Figure 3. Connexon activity of WT mouse fibroblasts (A), S3 transgenic mouse (B) and S3 incubated with KN93 (C), were incubated with LY for 2 h and examined under a fluorescent microscope. (D) Connexon activity in fibroblasts from WT, S3, and S3 treated with KN93 was monitored in a 96 well plate assay, using lucifer yellow as a fluorescent dye (see methods). Fluorescence is in arbitrary units. (E) Sciatic nerves, isolated either from Wild type mice (WT) or from S3 transgenic mice, have been cultured for 24 h without or with KN93, a CamKII inhibitor. Connexon activity has been evaluated using internalization of LY (see Methods). ***p-value < 0.001.
Connexon Activity is Impaired in Transgenic Lines and Corrected by CamKII Inhibitors
To test the effect of CamKII inhibitors on connexon activity impaired by Cx32 mutations we analyzed connexon activity in WT and transgenic fibroblasts with KN93. The assay uses lucifer yellow dye (LY) which becomes fluorescent upon internalization by cells, thus specifically indicating connexon activity. If CamKII overstimulation is linked to anomalies of connexon activity, partial inhibition of CamKII would be expected to restore some, if not all, connexon activity. We observed that connexon activity is severely reduced in transgenic cells, and is significantly improved upon treatment with KN93 (Figures 3A–D, and Table 3). These data suggest that CamKII activity and connexon activity are probably linked.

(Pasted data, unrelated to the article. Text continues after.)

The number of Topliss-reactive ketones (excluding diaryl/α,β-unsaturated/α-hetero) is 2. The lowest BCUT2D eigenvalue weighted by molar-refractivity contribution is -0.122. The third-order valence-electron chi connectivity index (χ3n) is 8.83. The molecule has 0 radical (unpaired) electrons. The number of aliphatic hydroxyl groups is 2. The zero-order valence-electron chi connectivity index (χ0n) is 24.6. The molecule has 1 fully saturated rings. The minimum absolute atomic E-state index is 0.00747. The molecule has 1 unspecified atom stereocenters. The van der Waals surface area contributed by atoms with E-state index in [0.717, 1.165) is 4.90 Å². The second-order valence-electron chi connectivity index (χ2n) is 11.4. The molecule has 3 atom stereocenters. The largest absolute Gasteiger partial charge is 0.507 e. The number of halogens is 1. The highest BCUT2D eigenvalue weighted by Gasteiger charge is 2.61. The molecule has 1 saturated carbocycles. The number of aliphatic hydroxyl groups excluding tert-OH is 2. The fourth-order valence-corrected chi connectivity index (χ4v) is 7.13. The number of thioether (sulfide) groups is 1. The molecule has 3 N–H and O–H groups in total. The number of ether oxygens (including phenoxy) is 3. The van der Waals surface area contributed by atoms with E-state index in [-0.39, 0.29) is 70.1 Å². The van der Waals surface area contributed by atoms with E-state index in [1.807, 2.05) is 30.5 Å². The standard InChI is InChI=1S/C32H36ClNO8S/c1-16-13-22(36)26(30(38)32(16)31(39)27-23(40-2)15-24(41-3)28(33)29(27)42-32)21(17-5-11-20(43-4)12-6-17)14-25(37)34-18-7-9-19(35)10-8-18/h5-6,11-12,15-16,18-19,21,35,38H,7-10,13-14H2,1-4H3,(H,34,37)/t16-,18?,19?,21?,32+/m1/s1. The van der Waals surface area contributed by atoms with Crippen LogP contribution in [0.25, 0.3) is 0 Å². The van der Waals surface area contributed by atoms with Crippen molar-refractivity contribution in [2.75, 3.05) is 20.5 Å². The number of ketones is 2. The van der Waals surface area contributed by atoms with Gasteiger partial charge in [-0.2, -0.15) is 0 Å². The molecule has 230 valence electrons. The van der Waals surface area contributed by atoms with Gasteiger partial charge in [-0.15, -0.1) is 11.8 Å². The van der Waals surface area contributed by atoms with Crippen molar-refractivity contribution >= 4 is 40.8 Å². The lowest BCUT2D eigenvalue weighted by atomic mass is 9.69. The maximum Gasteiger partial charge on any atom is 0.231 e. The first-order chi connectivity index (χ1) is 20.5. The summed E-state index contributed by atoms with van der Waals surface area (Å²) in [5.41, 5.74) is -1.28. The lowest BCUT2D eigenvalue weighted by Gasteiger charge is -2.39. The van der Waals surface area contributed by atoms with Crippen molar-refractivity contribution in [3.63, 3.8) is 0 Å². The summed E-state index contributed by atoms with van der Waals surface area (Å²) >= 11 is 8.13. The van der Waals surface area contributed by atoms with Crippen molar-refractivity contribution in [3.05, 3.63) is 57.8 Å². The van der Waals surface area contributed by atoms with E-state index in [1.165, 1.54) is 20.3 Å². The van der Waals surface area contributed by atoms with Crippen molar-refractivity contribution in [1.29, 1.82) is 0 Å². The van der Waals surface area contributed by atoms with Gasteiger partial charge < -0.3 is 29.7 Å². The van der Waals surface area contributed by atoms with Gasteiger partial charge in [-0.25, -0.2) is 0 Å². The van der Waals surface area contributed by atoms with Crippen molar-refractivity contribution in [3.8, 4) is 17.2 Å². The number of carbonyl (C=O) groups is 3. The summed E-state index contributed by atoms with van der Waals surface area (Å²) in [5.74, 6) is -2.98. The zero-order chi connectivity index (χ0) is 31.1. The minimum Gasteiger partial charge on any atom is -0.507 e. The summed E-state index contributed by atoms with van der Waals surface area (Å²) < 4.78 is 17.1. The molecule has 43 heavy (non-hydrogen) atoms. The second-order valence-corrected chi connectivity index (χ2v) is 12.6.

Table 3. Fibroblasts from WT and S3 (treated or not with KN93) have been cultured for 2 days in 96 wells microplaques.
To test these results on in vivo phenotype, we developed a method to test connexon activity in sciatic nerves surgically removed from mice (for details see Methods). In brief, nerves were surgically removed, rinsed, and incubated in a specific medium for 24 h with or without CamKII inhibitor (KN93) and connexon activity evaluated using LY internalization. To account for variations in tissues compared to cells, testing was done on a larger number of nerves (12 nerves from 6 individuals). Results are presented in Figure 3E, and nerve integrity after incubation presented in supplementary Figure 1. We observed that connexon activity is reduced in S3 nerves and partially restored in S3 nerves treated with KN93. These data demonstrate that reduction, and partial restoration, is not restricted to fibroblasts but also observed in sciatic nerves.
Is the Kinase Pim-1 Involved in Mitotic Instability of Gjb1 Transgenic Lines?
A recent report (Gao et al., 2013) indicated that CamKII inhibitors, directly or indirectly, inhibits several other kinases, including Pim1, a kinase that has been associated with genomic instability in cancers (Roh et al., 2003, 2005). We incubated cells from S3 transgenic lines with and without two different Pim1 inhibitors (see methods). Nuclear volume, centrosome over-duplication, and connexon activity were analyzed and the results are presented in Figure 4. We observed that incubation of cells with Pim1 inhibitors significantly corrects nuclear volume as well as centrosome overduplication. However, a comparable rescue of connexon activity was not observed.